A Tam-Tam, a hollowed out tree trunk with a carved head on top, which the NiVans used as a drum. Edgar explained to us how villagers would use these drums to send messages by pounding out different codes. A typical message might say that a man –– not a chief –– had died in the third village up the coast. Or else it might say that a chief was ill, but not dead, in the fifth village down the coast.
Of course these days the villagers all just use their cell phones!
But the best thing about Vila turned out to be the diving.
Diving Our Brains out in Vanuatu
We found that a 10 minute dinghy ride out of the harbor and up the coast got us to some really nice unspoiled dive sites. Just amazing when you consider that this is the capital city.
So we could have it all – a protected anchorage, good shopping, nice restaurants, and good diving all in the same place! We had never found a place like this since we left Bonaire, in the Caribbean.
Actually, we had a hard time anchoring our dinghy without dropping our anchor on good healthy coral. That's a nice problem to have –– these days most dive sites have big patches of rubble where the coral has been destroyed.
Luckily one of the local dive companies –– Big Blue – let us tie up to their mooring buoys, so that we didn't have to try to hit one of the small sandy patches amidst the coral. This is Fred, of Big Blue.
In return, we gave Big Blue a bunch of our pictures to use in their advertising.
And then we dove our brains out for a few weeks. After all our years in Fiji, we had almost stopped seeing new species. But the species change when you go to another island chain 600 miles away. In just two weeks in Port Vila we saw at least 50 species that we had never seen before. We were happy.
Here is a nasty looking, aptly named lizard fish.
One arm of a Brittle Starfish, feeling its way out around a piece of coral.
A hawksbill turtle gives us a wary look.
This piece of modern art is actually a detail from the mouth opening of a giant clam.
This well-named Tubelip Wrasse uses his specially designed mouth to suck the juices out of coral polyps.
Fred told us where to look for this Leaf Scorpion Fish. This ambush predator waits patiently for one of those fish that you see in the background to make the mistake of getting close enough.
He looks for all the world like a dead leaf, and he knows it. He let us get within inches without spooking because he was just sure that we couldn't see him.
But this guy has added protection -- those spines on his back are poisonous and will leave you with a very nasty wound if you make the mistake of stepping on him, or putting your hand on him.
It pays to keep your eyes wide open underwater.
These tiny Red Eye Hovering Gobies try to hide out on a bit of staghorn coral.
Unfortunately the white color of that bit of coral results from coral bleaching –– caused when the colored algae which live in symbiosis with the coral polyps get stressed by warm water temperatures, and desert the coral. This piece of the coral will now die, since it lacks the photosynthesis products provided by the algae.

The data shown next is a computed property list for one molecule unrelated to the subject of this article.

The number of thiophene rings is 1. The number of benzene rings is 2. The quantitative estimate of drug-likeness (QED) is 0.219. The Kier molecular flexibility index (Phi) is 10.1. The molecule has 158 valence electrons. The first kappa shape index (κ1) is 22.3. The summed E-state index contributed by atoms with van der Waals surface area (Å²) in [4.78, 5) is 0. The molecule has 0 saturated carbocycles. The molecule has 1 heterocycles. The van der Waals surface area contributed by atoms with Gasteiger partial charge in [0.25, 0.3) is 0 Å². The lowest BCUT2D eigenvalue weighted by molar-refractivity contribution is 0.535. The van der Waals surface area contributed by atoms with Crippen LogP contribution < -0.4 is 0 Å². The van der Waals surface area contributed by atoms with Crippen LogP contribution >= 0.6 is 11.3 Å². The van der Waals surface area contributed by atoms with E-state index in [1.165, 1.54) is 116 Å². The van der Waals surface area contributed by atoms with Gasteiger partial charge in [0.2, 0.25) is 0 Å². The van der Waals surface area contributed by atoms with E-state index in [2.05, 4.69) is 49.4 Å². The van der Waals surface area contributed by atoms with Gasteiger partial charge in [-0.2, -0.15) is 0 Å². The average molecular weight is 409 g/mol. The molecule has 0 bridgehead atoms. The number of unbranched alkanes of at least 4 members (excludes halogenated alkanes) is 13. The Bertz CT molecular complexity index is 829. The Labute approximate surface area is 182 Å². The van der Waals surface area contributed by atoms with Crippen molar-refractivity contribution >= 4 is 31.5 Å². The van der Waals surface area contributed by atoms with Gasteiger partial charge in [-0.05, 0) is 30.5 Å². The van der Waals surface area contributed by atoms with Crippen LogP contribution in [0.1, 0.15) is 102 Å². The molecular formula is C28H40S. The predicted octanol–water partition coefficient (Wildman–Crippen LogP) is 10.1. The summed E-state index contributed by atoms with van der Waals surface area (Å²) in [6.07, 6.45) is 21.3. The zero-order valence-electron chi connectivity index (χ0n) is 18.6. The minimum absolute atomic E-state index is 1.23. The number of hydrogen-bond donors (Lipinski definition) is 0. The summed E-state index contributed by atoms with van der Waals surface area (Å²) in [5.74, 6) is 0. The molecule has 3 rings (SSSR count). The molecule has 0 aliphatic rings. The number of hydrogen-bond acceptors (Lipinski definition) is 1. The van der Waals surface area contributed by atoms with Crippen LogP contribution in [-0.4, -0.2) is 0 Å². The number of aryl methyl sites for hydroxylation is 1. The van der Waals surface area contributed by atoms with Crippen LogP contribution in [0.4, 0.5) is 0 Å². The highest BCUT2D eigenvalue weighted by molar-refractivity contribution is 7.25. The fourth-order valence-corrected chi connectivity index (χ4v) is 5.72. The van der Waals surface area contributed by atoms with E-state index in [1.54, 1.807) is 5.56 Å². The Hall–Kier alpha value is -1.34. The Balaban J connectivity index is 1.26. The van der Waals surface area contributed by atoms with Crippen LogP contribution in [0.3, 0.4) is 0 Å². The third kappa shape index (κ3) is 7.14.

We see an awful lot of this bleaching now.
A gorgeous Hawk Anthias. These small fish hang out on the underside of coral ledges and shallow caves –– usually upside down. They are so adapted to life upside down that you have to look closely to tell which side is really the top. It's the left-hand side in this picture.
A Diana's Hog Fish.
A six-inch Pale Tailed Chromis, with a large parasitic isopod on its tail.
When they are small, these parasites lie in wait for a fish to brush up against a plant, or a piece of coral where the parasite is hiding. And once they get hold, they stay until they have grown large enough to fall off and breed.
Beth hates these pictures, but Ken thinks that we should show nature as it really is, and not sugarcoat things…
Of course, you don't necessarily have to dive on the reef to see wildlife. Here's a tiny shrimp that came up on Ken's wetsuit when he was cleaning the bottom of the boat.
And here's another little guy trying to look inconspicuous on our bottom paint.
October 21, 2016 - November 3, 2016
Back to WW II
And then finally we decided to tear ourselves away from the great scene in Port Vila and move up the island chain to Espiritu Santo.
Vanuatu served as a staging area for the American campaign in Guadalcanal during World War II. We saw lots of World War II wreckage lying about.
An Underwater World War II Junkyard
And "Million-Dollar Point" is probably the most famous spot.
When the Americans pulled up stakes to leave after the war ended, they decided it wasn't worth it to cart all of their military equipment back to the US –– they needed the space on the returning ships for their soldiers.
So the Americans left behind vast amounts of equipment –– bulldozers, front end loaders, trucks, jeeps, cranes, flatbed trucks and so on. And they offered to sell this stuff to the French colonial authorities in Vanuatu for really cheap.
But the French knew that the Americans weren't going to take this stuff, no matter what. So they refused to pay…
And the Americans, who didn't have much use for the French colonialists, decided instead to dump all their surplus equipment in the ocean!
The Americans picked a place where the beach dropped off rapidly to about 30 m depth. And then they lined up all the equipment, started the engines, put bricks on the accelerator pedals, and let the stuff drive itself out into destruction. It must have taken days.
And here's the funny thing –– in the long run this stuff was probably worth more under the water. Because it's now become a famous dive spot, and a big tourist attraction!
But today the NiVans get the benefits, since the French are gone.
Here's one of those deadly poisonous sea snakes, where we like to see them –– underwater.
As opposed to on our boat, where they like to come to sleep.